The Art of John De Jesus

Helena, the pinnacle of the Bella Muerte series, by John De Jesus. Used with permission.

Death isn’t separate from life in the works of sculptor John De Jesus— it’s simply the flip side of the same celebration.  His subjects may be deceased, but you won’t catch them dead in shrouds or somber mourning garb any time soon.  They’re still having too much fun for that.

La Bella Muerte, his series of original bas-relief woodcarvings, combines the ironic wit of traditional Dia de Los Muertos imagery with the glamor and excitement of an Italian fashion runway.  His skeletal cover girls pose in slinky cocktail gowns and retro mini-dresses, or else rockabilly tops and (very) skinny jeans.  Defiantly lively even in death, each carving has a distinct attitude and style all her own.

John began his career as a sculptor of action figures for companies including McFarlane Toys, but in time he became interested in branching out and finding his own voice.  It wasn’t until he attended a Day of the Dead festival in Albuquerque, New Mexico, where he currently lives, that his inspiration clicked into place.  On the way home he turned to his wife Danielle and told her, “I know what I want to do.”  With his family’s support his work started to take on a life of its own, and the Bella Muerte collection has been the result.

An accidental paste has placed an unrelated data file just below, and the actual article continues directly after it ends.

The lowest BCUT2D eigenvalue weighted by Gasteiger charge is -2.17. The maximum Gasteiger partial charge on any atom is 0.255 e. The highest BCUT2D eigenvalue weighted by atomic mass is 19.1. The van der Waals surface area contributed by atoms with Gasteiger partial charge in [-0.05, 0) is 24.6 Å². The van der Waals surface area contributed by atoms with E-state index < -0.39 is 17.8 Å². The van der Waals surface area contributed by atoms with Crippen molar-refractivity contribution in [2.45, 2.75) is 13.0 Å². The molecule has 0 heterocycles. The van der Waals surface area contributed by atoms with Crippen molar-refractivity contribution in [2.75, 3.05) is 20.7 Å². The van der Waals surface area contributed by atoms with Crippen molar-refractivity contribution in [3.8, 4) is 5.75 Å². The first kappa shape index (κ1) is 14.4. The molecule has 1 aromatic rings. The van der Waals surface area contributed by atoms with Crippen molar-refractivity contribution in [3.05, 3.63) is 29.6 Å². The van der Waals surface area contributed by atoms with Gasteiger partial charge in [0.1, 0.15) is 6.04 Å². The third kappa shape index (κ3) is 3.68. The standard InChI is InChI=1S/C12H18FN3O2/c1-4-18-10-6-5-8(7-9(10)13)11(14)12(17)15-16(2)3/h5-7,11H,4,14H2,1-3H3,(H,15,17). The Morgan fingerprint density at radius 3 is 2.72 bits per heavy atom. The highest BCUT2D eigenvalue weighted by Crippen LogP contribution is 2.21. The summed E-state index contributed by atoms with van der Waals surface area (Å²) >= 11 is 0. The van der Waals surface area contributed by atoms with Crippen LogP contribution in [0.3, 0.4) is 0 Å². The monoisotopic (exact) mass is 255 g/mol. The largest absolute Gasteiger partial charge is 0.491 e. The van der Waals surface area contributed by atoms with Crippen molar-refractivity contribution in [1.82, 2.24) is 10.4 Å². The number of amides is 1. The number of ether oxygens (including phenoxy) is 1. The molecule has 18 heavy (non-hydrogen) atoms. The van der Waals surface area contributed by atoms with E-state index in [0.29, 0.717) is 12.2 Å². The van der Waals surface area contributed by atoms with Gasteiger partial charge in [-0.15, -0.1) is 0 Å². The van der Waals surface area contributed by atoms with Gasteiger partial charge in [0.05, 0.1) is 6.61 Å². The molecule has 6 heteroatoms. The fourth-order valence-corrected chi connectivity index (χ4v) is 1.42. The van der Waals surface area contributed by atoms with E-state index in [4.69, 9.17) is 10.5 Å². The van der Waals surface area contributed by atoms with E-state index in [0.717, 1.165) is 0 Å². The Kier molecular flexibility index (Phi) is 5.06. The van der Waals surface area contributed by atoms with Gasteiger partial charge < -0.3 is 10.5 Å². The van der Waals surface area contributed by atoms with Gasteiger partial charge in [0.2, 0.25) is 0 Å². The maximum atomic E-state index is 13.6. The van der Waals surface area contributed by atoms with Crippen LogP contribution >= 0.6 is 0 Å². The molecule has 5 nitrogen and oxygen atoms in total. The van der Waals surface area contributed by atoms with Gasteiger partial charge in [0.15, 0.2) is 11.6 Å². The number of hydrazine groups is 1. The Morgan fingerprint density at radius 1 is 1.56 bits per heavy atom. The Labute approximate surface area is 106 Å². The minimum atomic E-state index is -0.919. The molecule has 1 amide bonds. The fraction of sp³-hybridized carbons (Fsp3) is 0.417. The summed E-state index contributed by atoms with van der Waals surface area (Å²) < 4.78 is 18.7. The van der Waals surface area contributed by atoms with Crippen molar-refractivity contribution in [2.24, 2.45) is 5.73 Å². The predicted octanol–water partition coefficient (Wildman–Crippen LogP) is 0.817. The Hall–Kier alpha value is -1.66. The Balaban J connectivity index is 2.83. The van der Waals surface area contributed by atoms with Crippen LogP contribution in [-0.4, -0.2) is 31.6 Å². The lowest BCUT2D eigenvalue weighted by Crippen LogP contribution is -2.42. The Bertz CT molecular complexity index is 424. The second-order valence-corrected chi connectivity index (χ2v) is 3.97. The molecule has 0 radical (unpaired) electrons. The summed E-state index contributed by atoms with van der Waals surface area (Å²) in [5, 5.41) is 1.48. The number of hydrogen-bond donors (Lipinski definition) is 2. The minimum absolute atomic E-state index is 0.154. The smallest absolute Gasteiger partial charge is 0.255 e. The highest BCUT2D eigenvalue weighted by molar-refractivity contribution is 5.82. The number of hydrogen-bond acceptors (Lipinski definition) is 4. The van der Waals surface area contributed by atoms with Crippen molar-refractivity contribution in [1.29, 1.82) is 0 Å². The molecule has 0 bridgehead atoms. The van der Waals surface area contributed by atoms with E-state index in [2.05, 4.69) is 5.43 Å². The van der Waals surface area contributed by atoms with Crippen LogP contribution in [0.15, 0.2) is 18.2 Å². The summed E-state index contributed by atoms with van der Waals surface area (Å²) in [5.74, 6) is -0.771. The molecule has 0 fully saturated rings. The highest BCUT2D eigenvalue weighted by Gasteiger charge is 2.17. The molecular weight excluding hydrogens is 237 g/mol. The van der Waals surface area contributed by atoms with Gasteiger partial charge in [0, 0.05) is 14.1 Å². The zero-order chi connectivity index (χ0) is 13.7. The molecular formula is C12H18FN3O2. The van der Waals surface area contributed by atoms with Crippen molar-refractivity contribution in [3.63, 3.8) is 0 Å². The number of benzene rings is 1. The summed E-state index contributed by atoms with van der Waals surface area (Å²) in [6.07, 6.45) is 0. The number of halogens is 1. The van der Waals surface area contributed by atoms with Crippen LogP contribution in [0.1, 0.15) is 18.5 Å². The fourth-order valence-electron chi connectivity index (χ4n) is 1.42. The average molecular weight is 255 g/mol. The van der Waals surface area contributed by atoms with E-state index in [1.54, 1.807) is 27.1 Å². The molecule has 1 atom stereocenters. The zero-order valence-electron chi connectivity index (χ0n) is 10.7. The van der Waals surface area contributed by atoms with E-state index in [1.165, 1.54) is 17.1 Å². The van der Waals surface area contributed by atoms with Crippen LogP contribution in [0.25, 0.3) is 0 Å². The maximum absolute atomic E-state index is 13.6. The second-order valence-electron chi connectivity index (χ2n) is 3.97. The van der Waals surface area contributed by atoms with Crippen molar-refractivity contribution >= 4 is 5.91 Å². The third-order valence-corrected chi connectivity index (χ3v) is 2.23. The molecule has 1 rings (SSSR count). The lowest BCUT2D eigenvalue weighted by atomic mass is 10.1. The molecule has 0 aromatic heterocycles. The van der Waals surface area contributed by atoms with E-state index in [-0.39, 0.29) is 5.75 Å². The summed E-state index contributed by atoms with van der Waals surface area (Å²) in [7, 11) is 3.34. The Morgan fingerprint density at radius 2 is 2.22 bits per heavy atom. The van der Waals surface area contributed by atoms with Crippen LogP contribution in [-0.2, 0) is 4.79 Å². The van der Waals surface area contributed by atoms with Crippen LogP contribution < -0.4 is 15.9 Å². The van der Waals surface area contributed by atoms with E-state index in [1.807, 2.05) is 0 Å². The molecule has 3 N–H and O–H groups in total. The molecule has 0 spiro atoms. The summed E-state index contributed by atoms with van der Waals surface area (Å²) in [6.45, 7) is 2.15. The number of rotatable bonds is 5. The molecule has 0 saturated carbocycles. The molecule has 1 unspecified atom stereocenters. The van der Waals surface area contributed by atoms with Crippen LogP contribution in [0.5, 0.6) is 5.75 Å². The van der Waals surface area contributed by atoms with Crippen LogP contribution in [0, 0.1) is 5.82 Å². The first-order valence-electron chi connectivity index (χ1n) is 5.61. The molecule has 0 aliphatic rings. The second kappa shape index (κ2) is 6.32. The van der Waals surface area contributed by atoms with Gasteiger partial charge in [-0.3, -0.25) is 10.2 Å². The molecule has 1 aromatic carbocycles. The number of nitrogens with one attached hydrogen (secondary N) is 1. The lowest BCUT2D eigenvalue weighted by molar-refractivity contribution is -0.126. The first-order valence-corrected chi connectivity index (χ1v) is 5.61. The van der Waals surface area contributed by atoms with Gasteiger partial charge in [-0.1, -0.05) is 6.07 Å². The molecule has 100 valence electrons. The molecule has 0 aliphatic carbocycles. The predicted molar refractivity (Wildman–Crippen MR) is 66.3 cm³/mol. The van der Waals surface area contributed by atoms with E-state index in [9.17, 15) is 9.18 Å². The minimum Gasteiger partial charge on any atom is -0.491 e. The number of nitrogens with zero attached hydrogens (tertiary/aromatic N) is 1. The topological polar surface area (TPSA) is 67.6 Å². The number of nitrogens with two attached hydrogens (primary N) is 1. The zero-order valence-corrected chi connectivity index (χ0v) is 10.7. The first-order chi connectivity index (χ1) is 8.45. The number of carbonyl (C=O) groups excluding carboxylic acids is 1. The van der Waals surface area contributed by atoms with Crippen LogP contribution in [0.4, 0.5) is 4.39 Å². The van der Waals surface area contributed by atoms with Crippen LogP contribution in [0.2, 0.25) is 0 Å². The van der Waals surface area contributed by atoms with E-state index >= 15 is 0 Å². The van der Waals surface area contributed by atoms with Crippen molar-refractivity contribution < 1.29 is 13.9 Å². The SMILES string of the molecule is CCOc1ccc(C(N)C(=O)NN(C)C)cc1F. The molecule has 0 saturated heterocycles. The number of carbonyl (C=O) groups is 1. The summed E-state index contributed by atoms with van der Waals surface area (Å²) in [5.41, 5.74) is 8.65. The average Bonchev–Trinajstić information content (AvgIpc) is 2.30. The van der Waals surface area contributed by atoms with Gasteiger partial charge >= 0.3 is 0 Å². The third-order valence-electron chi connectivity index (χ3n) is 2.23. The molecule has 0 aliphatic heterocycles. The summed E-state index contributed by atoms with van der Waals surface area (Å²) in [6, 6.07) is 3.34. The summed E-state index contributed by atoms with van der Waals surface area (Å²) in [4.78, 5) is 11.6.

Sonja, by John De Jesus. Image used with permission

Megan, by John De Jesus. Image used with permission.

Up next on his chopping block is Terminally Pretty, a new series dedicated, as John puts it, to those captivating individuals we’ve all met and immediately said, “You’re gonna be the death of me!”

You’ll have two chances to meet John De Jesus and view his work here in Los Angeles this Halloween season, at the Day of the Dead events hosted by Hollywood Forever Cemetery on October 22nd 2011 (, and Rose Hills Memorial Park on October 23rd 2011 (  Prints and original pieces are always available via his website,


Helena (detail)